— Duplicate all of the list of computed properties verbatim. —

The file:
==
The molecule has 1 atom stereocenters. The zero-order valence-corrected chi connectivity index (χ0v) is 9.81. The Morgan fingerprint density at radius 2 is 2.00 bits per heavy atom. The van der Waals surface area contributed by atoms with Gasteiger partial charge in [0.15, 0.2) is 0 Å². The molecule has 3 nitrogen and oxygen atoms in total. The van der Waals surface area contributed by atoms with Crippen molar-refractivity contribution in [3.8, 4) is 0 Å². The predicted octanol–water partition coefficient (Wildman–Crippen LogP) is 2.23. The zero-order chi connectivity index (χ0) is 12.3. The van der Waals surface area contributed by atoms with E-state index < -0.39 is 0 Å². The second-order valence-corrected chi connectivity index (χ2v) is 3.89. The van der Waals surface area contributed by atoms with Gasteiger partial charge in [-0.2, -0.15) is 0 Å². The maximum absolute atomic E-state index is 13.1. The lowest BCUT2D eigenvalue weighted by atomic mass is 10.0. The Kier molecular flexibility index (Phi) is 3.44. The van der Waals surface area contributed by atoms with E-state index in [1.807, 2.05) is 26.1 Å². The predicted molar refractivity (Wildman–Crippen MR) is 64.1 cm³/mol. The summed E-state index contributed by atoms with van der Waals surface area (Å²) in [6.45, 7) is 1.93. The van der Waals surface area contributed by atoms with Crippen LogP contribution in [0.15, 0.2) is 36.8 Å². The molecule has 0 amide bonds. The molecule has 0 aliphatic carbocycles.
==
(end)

The molecule has 1 atom stereocenters. The zero-order valence-corrected chi connectivity index (χ0v) is 9.81. The Morgan fingerprint density at radius 2 is 2.00 bits per heavy atom. The van der Waals surface area contributed by atoms with Gasteiger partial charge in [0.15, 0.2) is 0 Å². The molecule has 3 nitrogen and oxygen atoms in total. The van der Waals surface area contributed by atoms with Crippen molar-refractivity contribution in [3.8, 4) is 0 Å². The predicted octanol–water partition coefficient (Wildman–Crippen LogP) is 2.23. The zero-order chi connectivity index (χ0) is 12.3. The van der Waals surface area contributed by atoms with E-state index < -0.39 is 0 Å². The second-order valence-corrected chi connectivity index (χ2v) is 3.89. The van der Waals surface area contributed by atoms with Gasteiger partial charge in [-0.2, -0.15) is 0 Å². The maximum absolute atomic E-state index is 13.1. The lowest BCUT2D eigenvalue weighted by atomic mass is 10.0. The Kier molecular flexibility index (Phi) is 3.44. The van der Waals surface area contributed by atoms with E-state index in [1.807, 2.05) is 26.1 Å². The predicted molar refractivity (Wildman–Crippen MR) is 64.1 cm³/mol. The summed E-state index contributed by atoms with van der Waals surface area (Å²) in [6.45, 7) is 1.93. The van der Waals surface area contributed by atoms with Crippen LogP contribution in [0.15, 0.2) is 36.8 Å². The molecule has 0 amide bonds. The molecule has 0 aliphatic carbocycles.